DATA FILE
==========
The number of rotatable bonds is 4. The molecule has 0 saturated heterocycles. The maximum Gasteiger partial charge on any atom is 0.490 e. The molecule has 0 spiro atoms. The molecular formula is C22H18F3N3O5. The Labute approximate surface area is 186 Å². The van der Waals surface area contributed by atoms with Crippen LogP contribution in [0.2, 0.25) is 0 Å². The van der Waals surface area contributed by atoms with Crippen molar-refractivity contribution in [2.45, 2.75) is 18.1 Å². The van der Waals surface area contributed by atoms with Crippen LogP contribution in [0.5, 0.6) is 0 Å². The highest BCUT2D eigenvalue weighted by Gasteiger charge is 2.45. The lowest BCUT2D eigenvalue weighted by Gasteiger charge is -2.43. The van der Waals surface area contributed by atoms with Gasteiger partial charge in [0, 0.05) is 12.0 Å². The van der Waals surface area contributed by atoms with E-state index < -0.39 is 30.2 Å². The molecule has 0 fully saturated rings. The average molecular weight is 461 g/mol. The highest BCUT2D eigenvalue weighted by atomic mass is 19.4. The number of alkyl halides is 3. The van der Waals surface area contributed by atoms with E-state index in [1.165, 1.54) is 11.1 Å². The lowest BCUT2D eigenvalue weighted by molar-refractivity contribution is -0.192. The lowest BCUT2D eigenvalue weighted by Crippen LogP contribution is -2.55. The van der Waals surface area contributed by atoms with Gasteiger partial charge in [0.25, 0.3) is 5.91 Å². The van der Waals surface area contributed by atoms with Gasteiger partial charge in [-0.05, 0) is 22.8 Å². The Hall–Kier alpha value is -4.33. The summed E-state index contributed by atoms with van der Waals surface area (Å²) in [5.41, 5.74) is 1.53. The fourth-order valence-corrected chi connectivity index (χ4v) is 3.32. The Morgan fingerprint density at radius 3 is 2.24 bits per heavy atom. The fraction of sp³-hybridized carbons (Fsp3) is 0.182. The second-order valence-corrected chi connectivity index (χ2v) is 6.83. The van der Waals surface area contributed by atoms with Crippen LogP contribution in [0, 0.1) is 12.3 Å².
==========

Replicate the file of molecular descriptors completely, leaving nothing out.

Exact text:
The number of rotatable bonds is 4. The molecule has 0 saturated heterocycles. The maximum Gasteiger partial charge on any atom is 0.490 e. The molecule has 0 spiro atoms. The molecular formula is C22H18F3N3O5. The Labute approximate surface area is 186 Å². The van der Waals surface area contributed by atoms with Crippen LogP contribution in [0.2, 0.25) is 0 Å². The van der Waals surface area contributed by atoms with Crippen molar-refractivity contribution in [2.45, 2.75) is 18.1 Å². The van der Waals surface area contributed by atoms with Crippen LogP contribution in [0.5, 0.6) is 0 Å². The highest BCUT2D eigenvalue weighted by Gasteiger charge is 2.45. The lowest BCUT2D eigenvalue weighted by Gasteiger charge is -2.43. The van der Waals surface area contributed by atoms with Gasteiger partial charge in [0, 0.05) is 12.0 Å². The van der Waals surface area contributed by atoms with E-state index < -0.39 is 30.2 Å². The molecule has 0 fully saturated rings. The average molecular weight is 461 g/mol. The highest BCUT2D eigenvalue weighted by atomic mass is 19.4. The number of alkyl halides is 3. The van der Waals surface area contributed by atoms with E-state index in [1.165, 1.54) is 11.1 Å². The lowest BCUT2D eigenvalue weighted by molar-refractivity contribution is -0.192. The lowest BCUT2D eigenvalue weighted by Crippen LogP contribution is -2.55. The van der Waals surface area contributed by atoms with Gasteiger partial charge in [0.25, 0.3) is 5.91 Å². The van der Waals surface area contributed by atoms with Gasteiger partial charge in [-0.05, 0) is 22.8 Å². The Hall–Kier alpha value is -4.33. The summed E-state index contributed by atoms with van der Waals surface area (Å²) in [5.41, 5.74) is 1.53. The fourth-order valence-corrected chi connectivity index (χ4v) is 3.32. The Morgan fingerprint density at radius 3 is 2.24 bits per heavy atom. The fraction of sp³-hybridized carbons (Fsp3) is 0.182. The second-order valence-corrected chi connectivity index (χ2v) is 6.83. The van der Waals surface area contributed by atoms with Crippen LogP contribution in [0, 0.1) is 12.3 Å².